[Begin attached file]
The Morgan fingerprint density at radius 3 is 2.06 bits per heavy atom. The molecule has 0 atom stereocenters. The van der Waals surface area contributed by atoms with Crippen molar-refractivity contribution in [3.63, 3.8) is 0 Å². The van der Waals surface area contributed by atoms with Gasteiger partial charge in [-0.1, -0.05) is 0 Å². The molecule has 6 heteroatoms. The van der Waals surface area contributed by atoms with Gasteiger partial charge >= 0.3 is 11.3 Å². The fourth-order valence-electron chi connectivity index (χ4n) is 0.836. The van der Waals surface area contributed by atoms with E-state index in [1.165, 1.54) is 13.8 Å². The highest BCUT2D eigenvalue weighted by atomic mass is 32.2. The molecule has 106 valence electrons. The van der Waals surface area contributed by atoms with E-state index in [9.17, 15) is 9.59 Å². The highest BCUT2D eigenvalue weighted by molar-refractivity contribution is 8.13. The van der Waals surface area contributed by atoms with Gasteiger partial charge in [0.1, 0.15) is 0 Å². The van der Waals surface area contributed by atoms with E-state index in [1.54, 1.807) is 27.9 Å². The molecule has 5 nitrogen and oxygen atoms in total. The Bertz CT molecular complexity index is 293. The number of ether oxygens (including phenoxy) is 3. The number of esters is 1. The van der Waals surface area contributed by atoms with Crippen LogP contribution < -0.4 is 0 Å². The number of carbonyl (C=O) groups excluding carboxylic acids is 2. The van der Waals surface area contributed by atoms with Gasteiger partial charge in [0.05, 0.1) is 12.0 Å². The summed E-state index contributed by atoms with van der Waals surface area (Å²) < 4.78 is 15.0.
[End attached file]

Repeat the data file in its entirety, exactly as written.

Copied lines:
The Morgan fingerprint density at radius 3 is 2.06 bits per heavy atom. The molecule has 0 atom stereocenters. The van der Waals surface area contributed by atoms with Crippen molar-refractivity contribution in [3.63, 3.8) is 0 Å². The van der Waals surface area contributed by atoms with Gasteiger partial charge in [-0.1, -0.05) is 0 Å². The molecule has 6 heteroatoms. The van der Waals surface area contributed by atoms with Gasteiger partial charge >= 0.3 is 11.3 Å². The fourth-order valence-electron chi connectivity index (χ4n) is 0.836. The van der Waals surface area contributed by atoms with E-state index in [1.165, 1.54) is 13.8 Å². The highest BCUT2D eigenvalue weighted by atomic mass is 32.2. The molecule has 106 valence electrons. The van der Waals surface area contributed by atoms with E-state index in [9.17, 15) is 9.59 Å². The highest BCUT2D eigenvalue weighted by molar-refractivity contribution is 8.13. The van der Waals surface area contributed by atoms with Gasteiger partial charge in [0.1, 0.15) is 0 Å². The van der Waals surface area contributed by atoms with E-state index in [1.54, 1.807) is 27.9 Å². The molecule has 5 nitrogen and oxygen atoms in total. The Bertz CT molecular complexity index is 293. The number of ether oxygens (including phenoxy) is 3. The number of esters is 1. The van der Waals surface area contributed by atoms with Crippen LogP contribution < -0.4 is 0 Å². The number of carbonyl (C=O) groups excluding carboxylic acids is 2. The van der Waals surface area contributed by atoms with Gasteiger partial charge in [0.05, 0.1) is 12.0 Å². The summed E-state index contributed by atoms with van der Waals surface area (Å²) < 4.78 is 15.0.